I have done the same thing for over seventeen years. I guess one may say that I have a career. In my life I have taken two careers, with short jobs along the way. I worked at being a waitress, once. It didn't last long, because I would tell the secrets of the kitchen. I shared with the diners which dishes to choose and which were being sold as fresh, but were days old. I would not eat it so, I didn't think anyone I was serving should. That job did not last long. My first job at seventeen, was at Burger King. After school, I would get my homework done, then hit the subway for Manhattan. The process of getting a job in New York City, was strange to me, because I had only just emigrated to New York the previous year. In Jamaica, I would have been put to study for hours on end in order to get one of the limited spaces in university.
I was not aware that New York was supposed to be a scary place. I did not think twice about getting on the subway at three in the morning from work, to go back home to Brooklyn. It was only after I had left the Burger King job that I came to realize that I might have been in danger. I thought I was invincible. I thought the world was a safe place, so I never thought of danger. Throughout my early working years, I stuffing envelopes in an office, and took a job as a care minder to an autistic child which I did not stay in for very long. The mother wanted me to feed what I thought was unpalatable dishes to her daughter. I did not understand browned mashed ripe bananas or apples, because in Jamaica, browned fruit was bad. I did not understand being asked to serve meat that smelled as if it was going off. I was not allowed to change the food, so out of sympathy, I quit the job. It never occurred to me that the job of child minding usually fell upon immigrant women.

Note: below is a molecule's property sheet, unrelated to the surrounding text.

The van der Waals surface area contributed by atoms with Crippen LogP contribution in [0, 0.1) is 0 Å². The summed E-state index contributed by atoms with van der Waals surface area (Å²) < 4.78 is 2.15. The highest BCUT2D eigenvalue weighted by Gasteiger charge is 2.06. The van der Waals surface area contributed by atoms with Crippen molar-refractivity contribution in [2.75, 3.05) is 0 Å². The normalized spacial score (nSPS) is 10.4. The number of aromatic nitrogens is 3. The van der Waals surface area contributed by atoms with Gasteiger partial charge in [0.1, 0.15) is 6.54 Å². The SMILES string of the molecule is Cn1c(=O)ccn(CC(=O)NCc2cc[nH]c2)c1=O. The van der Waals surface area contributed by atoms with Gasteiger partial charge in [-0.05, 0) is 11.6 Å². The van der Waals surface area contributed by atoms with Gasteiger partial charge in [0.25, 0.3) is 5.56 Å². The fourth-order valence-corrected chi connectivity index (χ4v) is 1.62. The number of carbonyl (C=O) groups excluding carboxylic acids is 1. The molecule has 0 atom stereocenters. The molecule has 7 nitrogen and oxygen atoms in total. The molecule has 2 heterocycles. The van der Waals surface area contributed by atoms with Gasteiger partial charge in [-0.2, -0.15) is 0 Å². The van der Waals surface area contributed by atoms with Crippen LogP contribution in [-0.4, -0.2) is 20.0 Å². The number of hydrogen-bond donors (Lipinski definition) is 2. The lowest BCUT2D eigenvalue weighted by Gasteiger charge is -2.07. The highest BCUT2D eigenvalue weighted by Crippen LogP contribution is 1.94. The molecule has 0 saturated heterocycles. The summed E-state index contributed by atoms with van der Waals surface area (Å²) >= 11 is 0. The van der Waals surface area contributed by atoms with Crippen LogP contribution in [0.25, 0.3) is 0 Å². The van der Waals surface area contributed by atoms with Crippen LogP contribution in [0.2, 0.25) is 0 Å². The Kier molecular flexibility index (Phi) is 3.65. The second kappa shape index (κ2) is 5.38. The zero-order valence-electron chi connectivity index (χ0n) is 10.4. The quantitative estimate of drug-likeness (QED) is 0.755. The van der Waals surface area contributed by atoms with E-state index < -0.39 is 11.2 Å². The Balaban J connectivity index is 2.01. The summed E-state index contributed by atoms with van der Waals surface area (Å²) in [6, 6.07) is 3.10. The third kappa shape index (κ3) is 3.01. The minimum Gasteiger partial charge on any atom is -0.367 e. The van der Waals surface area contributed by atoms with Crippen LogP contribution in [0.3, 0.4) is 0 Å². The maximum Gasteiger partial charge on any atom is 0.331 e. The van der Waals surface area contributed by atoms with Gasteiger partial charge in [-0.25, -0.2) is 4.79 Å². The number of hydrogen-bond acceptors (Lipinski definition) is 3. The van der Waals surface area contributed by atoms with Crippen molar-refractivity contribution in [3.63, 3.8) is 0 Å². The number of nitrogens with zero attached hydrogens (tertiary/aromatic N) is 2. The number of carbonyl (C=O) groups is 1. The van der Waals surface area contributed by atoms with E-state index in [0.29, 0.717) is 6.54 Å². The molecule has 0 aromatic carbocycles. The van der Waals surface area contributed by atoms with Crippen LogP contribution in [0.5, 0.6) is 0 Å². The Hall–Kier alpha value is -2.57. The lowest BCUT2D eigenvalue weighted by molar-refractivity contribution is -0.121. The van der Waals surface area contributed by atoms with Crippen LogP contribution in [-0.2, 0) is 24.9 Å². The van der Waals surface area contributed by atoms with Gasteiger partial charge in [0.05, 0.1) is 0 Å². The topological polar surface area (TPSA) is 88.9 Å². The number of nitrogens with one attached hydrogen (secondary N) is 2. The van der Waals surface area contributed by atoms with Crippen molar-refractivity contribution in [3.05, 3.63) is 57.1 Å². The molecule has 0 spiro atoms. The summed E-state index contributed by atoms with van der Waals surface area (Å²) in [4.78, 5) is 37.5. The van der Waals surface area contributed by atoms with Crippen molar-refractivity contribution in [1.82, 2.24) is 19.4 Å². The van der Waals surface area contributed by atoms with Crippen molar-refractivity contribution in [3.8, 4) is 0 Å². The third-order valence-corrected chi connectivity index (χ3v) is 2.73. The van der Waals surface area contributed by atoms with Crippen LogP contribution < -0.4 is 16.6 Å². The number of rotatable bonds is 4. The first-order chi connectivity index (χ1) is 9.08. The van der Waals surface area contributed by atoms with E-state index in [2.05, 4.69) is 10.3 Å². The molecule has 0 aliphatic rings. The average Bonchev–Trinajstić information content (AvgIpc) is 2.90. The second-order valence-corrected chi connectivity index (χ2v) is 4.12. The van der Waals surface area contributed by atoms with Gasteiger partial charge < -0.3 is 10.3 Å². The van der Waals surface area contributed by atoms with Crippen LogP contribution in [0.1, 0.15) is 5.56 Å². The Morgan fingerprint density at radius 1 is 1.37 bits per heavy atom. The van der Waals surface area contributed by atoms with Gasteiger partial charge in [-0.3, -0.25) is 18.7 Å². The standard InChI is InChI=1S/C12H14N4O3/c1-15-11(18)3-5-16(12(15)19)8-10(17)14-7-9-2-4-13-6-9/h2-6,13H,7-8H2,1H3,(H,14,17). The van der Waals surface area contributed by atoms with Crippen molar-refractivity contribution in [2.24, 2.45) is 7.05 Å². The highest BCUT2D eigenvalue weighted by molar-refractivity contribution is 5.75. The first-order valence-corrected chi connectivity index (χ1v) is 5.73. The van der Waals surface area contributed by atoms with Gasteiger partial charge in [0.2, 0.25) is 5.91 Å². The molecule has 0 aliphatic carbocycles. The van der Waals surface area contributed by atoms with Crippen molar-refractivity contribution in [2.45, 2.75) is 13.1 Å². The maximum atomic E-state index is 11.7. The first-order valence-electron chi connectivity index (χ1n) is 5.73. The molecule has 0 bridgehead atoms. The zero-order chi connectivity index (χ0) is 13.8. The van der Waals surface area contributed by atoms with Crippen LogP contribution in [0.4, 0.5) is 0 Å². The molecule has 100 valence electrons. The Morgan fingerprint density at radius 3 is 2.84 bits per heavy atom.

I finally landed a job at the Department Of Sanitation, NYC. I was a clerk in the contracts and procurement department and got promoted to assistant supervisor in the payroll department, where I got up at four in the morning, to catch the subway to get to work for seven o'clock and worked until three o'clock. I attended Pace University, majoring in Fine Arts, then transferred to FIT. I was pretty naive then. In many ways I think I still am. But I worked full time and attended school full time. That was the only way I knew to pay my way through school without getting a student loan. Of course, school ended quite late and I would be on the subway, home by nine o'clock, to homework, sleep and start the journey all over again.
During my years in New York, at sixteen, I had no clue what I was doing. All I knew was that I was getting a career, like everyone else. I knew what I wanted and would spend my time dreaming of the life I would have. I dreamed about having two children. I thought about how I would become an actress at first, then later, a great fashion designer. Nowhere in there did I see love and marriage. I was sure that I could take on the world and a career singlehandedly. Although I did not think I was working hard, I worked hard for my dreams. I believed that I would accomplish my vision. I was in high school where I saw the possibility of a life I could have and being in New York, I realized that I could create the dreams portrayed in the movies and the books I read as a child, in Jamaica. Failure was not my reality. Somehow I was blind to the fears and worries of my contemporaries both in high school and in university. I knew that as long as I could work and dream I would accomplish what I wanted.
Finding the sweet spot in life for me was like The Fool, depicted in the Tarot. The fool starts on a journey, holding a rose to his nose, his belongings tied up in a kerchief, on a pole and his faithful dog by his side. He is oblivious to the danger of the precipice before him. I wandered through the world like The Fool, taking on challenges that came my way. I have a dream. I have accomplished much. I have the two children I dreamed of. This came with two marriages and divorces, however. But marriage was not a part of the equation. I have no ambitions to be a millionaire, my ambition is and have always been to work to find a home that becomes a sanctuary for my many interests and for those who end up at the door seeking refuge for a time. This requires money, which I have worked hard for. I have followed a road that I actually see before me. That leads to the golden door of my dream home.
Finding your dream means you have to have a dream. One cannot search for something that one is not aware of. I did not have a dallying moment where I was unsure of what I wanted. For a young person who is struggling to find something to hold on to, the woman just starting over, I suggest finding a dream. A home, travel, whatever it is, find the dream that fills you with longing and then go after it.